Six months later, Radim dispatched Mitim Alpha’s italic counterpart, Mitim Beta. This first pair already felt more than enough for our Calvinist taste and temperament, and they were used more or less as the basis for the remainder of Dot Dot Dot’s life. While the obvious thing to do next would have been to introduce bolder and lighter variants, we instead ordered a set of eccentric symbols and invited our most literary contributor, Louis Lüthi, to compile a series of historic glyphs together with Radim that we might put to unknown use in future issues. Duly assembled, Mitim Gamma was a free-ranging set of both specific and generic symbols for #13 drawn from the histories of literature, comics, advertising, science, fine art, medicine, and more. Radim digitised the lot, and embedded Louis’ brief accounts of each one’s provenance within the font file, accessed by pressing the shift key with each character.
The following instalment was stranger yet. For some reason the issue contained a lot of references to shadows, including one on the cover stolen from an unused cover for Cabinet magazine, and so Mitim Delta arrived in the e-mail as a set of mock-3D shadow letters that we put to work flagging a series of alphabetised quotes from Gilles Deleuze’s Abecédaire, a long-form TV interview from the early ’90s. #15’s Mitim Epsilon was limited to a single character – the fantastically named “Interrobang,” invented in the early ’60s, that combines an exclamation and question marks into single sign whose closest translation in 2020 is something like WTF. Picking up speed now, #16’s Mitim Zeta was more or less our standard Alpha, only white-on-black and back-to-front in an issue full of mirrors. #17’s Mitim Eta had stabilising blocks strapped to its feet. #18’s Mitim Theta seems to have been an occasion for finally combining Alpha and Beta into a single font for the sake of convenience, as well as adding a bunch of ligatures. The only real change in #19’s Mitim Iota were two 45-degree squares that replaced the usual dots over the i and j—an iota of a difference. And for what turned out to be our swansong 20th issue, Mitim Kappa was an anti-italic that, like our editorial approach generally, involved straining backwards to see what it had become in order to work out how to continue. Kappa was used in the issue only twice: to typeset a line on the outer spine that read “… In which DDD finally attempts to say what it stands for and what it’s gonna do about it,” and a farewell note called “Final Words.” To mark the occasion, Radim’s sample “page” was compressed into the width of the spine and printed on the inside, hidden under the binding glue and therefore only accessible by literally breaking the journal.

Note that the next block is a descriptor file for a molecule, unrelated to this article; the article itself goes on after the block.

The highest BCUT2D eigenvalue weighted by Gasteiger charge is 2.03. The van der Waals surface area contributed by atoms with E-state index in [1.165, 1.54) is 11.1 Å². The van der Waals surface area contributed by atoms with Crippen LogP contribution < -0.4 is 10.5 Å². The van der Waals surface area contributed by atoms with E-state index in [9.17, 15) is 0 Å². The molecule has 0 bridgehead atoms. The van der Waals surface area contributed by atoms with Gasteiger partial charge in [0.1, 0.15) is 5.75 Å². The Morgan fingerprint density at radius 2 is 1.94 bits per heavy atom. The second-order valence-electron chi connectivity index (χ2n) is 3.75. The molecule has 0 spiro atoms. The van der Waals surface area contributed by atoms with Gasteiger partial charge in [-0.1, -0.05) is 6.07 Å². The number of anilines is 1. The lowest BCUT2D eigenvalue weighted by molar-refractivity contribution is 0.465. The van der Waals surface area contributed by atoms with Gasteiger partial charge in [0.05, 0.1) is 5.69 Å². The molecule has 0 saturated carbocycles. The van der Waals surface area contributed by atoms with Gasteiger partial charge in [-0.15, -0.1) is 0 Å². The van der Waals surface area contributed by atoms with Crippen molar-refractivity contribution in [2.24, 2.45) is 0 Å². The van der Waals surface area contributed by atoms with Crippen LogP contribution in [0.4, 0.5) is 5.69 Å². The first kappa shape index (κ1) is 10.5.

And that appeared to be that, because Dot Dot Dot then abruptly broke itself, by morphing into a broader enterprise called The Serving Library, all dressed in another new typeface called Meta-The-Difference-Between-The-Two-Font which is a whole other story. It turns out, however, that Mitim has had something of a clandestine career since, moonlighting in a host of other publications so far as Mitims Lamba, Mu and Nu. And so who knows, our little friend might make it all the way to Omega one day.